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Showing posts with the label social science

Am I an Internet Person?

I was thinking about online polarization the other day and anti-elite sentiment, and I realized that despite what I'd like to believe, I'm an exhibit in the power of the internet. I often sympathize with the people termed "elites" — not financial elites, but academics and in many cases the media and mainstream but progressive politicians. So in this age of Brexit and Trump and Yellow Vests I've been inclined to think I'm not one of the anti-elite members of the public...

Until I thought about my views on animals and how I think what's happening to animals is a moral crisis of the first order. I've had these concerns since early on in college, but it did not dominate my thinking back then. Today, I see what's happening to animals as of overwhelming importance. (I've also come to be strongly aware of moral obligations to help others, the long-term future, and rationality, but those are perhaps less political and certainly less clearcut.) How did …

What I Learned from a Year Spent Studying How to Get Policymakers to Use Evidence

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The past year I was a senior research analyst at Northwestern University's Global Poverty Research Lab on a study of evidence-based policy. Specifically, our goal was to work on a question often on researchers' minds: how can I get my ideas acted upon?

To do this, I dug through a number of bodies of evidence on how science influences policy. One area I looked at is what is called "implementation science" in medicine, which looks at how to get doctors, nurses, and hospital administrators to adopt evidence-based practice. Another was a series of papers by social scientist Carol Weiss and her students on how policymakers in government agencies claim to use evidence. There is also a small literature on how to implement evidence-based policy in public schools, and a little work on policymaker numeracy. I've included a bibliography below that should be helpful for anyone interested in this topic.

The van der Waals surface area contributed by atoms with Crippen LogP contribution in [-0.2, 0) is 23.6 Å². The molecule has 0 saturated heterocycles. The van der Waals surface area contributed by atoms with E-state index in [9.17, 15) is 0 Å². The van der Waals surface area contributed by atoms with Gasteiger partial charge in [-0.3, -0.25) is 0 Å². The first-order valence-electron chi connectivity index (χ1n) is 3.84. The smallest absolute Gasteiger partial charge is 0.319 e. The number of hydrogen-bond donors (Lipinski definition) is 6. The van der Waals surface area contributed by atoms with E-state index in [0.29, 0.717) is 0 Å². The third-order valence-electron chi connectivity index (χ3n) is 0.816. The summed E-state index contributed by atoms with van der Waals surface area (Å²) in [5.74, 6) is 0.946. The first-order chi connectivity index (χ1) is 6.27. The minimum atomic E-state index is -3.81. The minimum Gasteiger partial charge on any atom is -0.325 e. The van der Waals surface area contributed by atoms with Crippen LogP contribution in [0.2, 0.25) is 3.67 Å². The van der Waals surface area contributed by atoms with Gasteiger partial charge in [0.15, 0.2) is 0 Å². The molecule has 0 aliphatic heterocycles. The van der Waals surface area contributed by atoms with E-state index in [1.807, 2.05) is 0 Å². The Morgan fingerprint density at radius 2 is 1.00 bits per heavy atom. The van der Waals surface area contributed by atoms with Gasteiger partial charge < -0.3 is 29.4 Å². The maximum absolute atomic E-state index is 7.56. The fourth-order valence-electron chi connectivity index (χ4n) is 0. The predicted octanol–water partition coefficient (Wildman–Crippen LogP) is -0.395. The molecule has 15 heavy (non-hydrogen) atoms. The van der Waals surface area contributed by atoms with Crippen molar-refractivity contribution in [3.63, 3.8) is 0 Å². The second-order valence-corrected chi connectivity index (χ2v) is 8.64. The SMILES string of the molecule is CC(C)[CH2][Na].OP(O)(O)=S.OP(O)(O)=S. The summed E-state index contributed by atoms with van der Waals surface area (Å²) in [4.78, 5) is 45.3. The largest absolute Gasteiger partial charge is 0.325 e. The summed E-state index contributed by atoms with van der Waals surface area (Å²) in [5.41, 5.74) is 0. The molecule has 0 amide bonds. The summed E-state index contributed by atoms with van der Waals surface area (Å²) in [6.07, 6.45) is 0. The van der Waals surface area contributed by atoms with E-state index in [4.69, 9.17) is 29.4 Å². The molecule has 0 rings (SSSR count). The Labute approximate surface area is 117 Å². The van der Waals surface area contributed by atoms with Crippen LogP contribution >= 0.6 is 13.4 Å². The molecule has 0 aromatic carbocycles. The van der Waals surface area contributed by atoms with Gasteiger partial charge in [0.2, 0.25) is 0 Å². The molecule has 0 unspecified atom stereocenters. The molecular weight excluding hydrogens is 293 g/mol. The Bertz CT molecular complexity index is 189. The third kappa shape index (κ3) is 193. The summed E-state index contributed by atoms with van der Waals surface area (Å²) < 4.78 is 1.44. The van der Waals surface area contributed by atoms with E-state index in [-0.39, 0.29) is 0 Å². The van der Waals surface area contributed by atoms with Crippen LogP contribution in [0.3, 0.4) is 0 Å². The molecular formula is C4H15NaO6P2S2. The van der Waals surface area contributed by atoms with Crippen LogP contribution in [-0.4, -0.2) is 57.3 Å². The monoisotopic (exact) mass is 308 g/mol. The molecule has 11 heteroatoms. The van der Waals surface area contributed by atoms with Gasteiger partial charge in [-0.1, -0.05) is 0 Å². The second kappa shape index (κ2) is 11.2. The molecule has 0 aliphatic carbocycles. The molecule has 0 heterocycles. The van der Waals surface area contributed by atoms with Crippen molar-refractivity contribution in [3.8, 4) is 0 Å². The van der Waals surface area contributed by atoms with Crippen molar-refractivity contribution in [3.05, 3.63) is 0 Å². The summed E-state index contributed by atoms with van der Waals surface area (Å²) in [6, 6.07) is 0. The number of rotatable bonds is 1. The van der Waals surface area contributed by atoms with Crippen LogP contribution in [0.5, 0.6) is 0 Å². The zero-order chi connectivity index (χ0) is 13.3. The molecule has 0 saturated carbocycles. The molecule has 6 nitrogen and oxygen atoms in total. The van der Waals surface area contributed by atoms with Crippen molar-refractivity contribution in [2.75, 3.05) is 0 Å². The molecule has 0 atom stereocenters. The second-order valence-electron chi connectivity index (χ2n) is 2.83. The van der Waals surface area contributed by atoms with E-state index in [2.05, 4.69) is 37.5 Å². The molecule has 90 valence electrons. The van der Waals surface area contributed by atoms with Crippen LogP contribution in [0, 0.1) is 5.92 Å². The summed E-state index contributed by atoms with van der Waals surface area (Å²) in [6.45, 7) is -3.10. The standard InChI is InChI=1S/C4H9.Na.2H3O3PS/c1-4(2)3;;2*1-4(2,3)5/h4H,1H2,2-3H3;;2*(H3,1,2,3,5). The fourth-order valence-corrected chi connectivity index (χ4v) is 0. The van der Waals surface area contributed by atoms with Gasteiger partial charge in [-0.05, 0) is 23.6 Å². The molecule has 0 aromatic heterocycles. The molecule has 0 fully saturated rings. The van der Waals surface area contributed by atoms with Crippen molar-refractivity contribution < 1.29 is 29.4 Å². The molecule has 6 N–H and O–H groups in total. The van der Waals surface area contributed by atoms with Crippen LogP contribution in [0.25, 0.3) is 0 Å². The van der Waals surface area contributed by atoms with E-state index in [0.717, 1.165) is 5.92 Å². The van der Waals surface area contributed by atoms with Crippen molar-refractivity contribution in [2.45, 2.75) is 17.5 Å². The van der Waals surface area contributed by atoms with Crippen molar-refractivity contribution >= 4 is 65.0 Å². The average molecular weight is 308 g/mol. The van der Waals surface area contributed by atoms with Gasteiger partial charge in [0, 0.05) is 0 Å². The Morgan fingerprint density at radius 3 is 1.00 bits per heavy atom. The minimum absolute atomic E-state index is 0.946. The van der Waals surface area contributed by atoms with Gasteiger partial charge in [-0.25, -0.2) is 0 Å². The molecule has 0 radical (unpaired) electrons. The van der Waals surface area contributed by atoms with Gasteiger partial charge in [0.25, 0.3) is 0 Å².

Most of my year was spent on delving into attempts to scale up specific pol…

The Largest Randomized Controlled Trial in History

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Chinese researchers released what appears to be the largest experiment in history, with over a thousand researchers involved. The authors list alone is dumbfounding. The study is on the diffusion of modern scientific agricultural techniques in China. There is so much to ponder here that I can barely get started, but a few things:

(1) This shows an inspiring, awesomely grand application of the most rigorous social science tool and should expand the horizons of what's possible.

(2) This shows the growing power of China in combination with social science. I don't quite understand how this worked, but it seems like the type of thing that has got to be far more difficult in a democracy. That makes it somewhat disturbing, but it also raises the question of what interesting findings will come out of China.

(3) This study might worry those concerned about animal agriculture. It's not directly connected, but such efficiency when applied to raising animals could become even worse tortu…

Things I've Changed My Mind on This Year:

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1) The importance of artificial general intelligence:

I'd previously been dismissive of superintelligence as being something altruists should focus on, but that was in large part motivated reasoning. I read books like Superintelligenceand Global Catastrophic Risks, and I knew their theses were right initially but would not admit it to myself. With time, though I came to see that I was resisting the conclusion that superintelligence is an important priority mostly because it was uncomfortable. Now I recognize that it is potentially the most important problem and want to explore opportunities to contribute.

2) The economic argument for animal welfare reforms:

One of the reasons often given for supporting animal welfare reforms to those who want to see fewer (read: no) animals tortured for food is that welfare reforms make the industry less profitable, cutting down on the numbers of animals raised. I did not think this effect was strong enough to be worth the effort activists put into …